If you’re looking for more specifics on this isopod, here’s a full care guide on Powder Blue Isopods (Porcellionides pruinosus ‘Powder Blue’).
Powder Orange Isopods (Porcellionides pruinosus ‘Powder Orange’)
Powder Orange Isopods are the tangy mutation of their blue relative. They have a beautiful orange and white coloration, along with matching antennae and legs.
They generally prefer higher temperatures and more humid conditions than other sow bugs, making them best suited for tropical habitats.
Powder Oranges are known to be very active creatures, with a tendency to swarm around the tank quite frequently.
They may even explore decorations and terrariums, making them unique and fascinating pets for those with the necessary knowledge and care.
If you’re looking for more specifics on this isopod, here’s a full care guide on Powder Orange Isopods (Porcellionides pruinosus ‘Powder Orange’).
Sow Bugs For Sale
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Sow Bug Care
Once you’ve acquired your new critter companions, caring for sow bugs is an easy and rewarding endeavor. Provide them with a clean and spacious habitat, with a damp terrarium substrate and plenty of hiding areas.
Feed them a balanced diet of vegetables, fruits, and commercial feed, and be sure to provide plenty of fresh water.
Monitor the environment and make sure to address any stress factors that may arise. With the right care, sow bugs can be pleasant, colorful, and fascinating pets.
Feeding Sow Bugs
Feeding Porcellio species isopods is relatively easy and straightforward since they are mainly detritivores. The main sources of their food appear to be plants, fruits, vegetables, and other decaying organic matter.
- Dried fruits (e.g. raisins)
- Fruits and vegetables (e.g. bananas, strawberries, bell peppers)
- Fish food pellets
- Worm castings
If you’re more of an avid hobbyist like myself, be sure to check out my ultimate DIY Isopod food guide. I give a more in-depth explanation of the best foods and my personal favorite recipe.
In conclusion, sow bugs can make adorable and enjoyable pets for the beginner keeper. Despite their small size, they are hardy little critters that don’t require much effort to maintain.
With a few simple steps, you can create a safe and stimulating environment that meets their nutritional and emotional needs.
And who knows, you might even find yourself in a lifetime friendship with your new pet sow bug!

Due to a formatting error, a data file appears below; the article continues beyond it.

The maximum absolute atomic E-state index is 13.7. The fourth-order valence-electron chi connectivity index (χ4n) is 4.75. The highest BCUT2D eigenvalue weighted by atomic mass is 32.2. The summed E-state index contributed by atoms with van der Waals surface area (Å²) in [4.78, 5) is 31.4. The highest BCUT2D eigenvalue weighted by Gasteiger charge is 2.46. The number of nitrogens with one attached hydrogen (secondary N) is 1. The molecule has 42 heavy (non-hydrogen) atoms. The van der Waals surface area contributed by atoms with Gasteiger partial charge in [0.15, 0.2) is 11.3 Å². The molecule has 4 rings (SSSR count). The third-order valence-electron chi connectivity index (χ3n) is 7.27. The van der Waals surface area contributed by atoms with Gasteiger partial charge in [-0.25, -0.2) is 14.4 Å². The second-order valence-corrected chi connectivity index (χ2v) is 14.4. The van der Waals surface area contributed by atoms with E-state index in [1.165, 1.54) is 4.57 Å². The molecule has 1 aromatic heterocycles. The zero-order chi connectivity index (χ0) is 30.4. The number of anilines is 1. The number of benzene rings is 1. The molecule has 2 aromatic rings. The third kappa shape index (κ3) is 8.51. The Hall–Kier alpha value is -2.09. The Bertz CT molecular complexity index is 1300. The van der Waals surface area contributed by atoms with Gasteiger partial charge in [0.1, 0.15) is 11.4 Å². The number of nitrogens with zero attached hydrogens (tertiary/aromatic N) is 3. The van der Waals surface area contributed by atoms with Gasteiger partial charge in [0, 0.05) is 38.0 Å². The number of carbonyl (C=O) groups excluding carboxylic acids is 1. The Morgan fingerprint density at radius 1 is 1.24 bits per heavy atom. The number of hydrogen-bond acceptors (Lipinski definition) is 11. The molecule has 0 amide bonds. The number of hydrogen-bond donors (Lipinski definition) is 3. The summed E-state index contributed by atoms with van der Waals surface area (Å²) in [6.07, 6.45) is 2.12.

Frequently Asked Questions
No, even though a sow bug is sometimes referred to as a name for a roly–poly, roly-poly is a type of pill bug that can curl up as a form of defense. sow bugs are flatter and didn’t evolve to possess that type of defense.
A pill bug is a terrestrial crustacean that is capable of rolling up into a ball, while a sow bug is a terrestrial crustacean that lacks this ability. pill bugs are generally a common name for Armadillidium species isopods and sow bugs are the common name for the Porcellio species isopods.
Sow bugs are caused by a combination of factors, including moisture and decaying organic matter. They also prefer dark, damp places and can be found in areas with high humidity.
Sow bugs are attracted to moist, dark environments with plenty of organic matter for them to feed on. They also prefer areas with plenty of decaying vegetation.
No, sow bugs are not harmful to humans. They are harmless organisms that feed on decaying plant matter.
Sow bugs can become a problem if they become overpopulated in an area and begin to feed on plants or compete with other organisms for resources.
Sow bugs can be removed by vacuuming them up, sealing cracks and crevices they may use to enter the home, and using diatomaceous earth to create an inhospitable environment for them.
Sow bugs, also known as pill bugs, live in damp, dark places like underneath rocks, logs, and leaf litter. They are also found in soil, compost, and even inside homes.
Yes, sow bugs lay small clusters of eggs in damp soil or other moist places. Females can produce several clutches of eggs each year.
No, sow bugs are mainly herbivores, meaning they only eat plants. Though some species will consider decaying animal and insect matter.
Sow bugs help to break down organic matter in the soil, which helps to promote healthy plant growth. They are also a food source for some wildlife.
Sow bugs are often found in moist environments and feed on decaying plant and animal matter. They are nocturnal and make very interesting pets that can be trained to eat from your hand.
Sow bugs typically live for 1–2 years in the wild.
Yes, some species of sow bugs have scent glands that release a strong smell to keep predators away.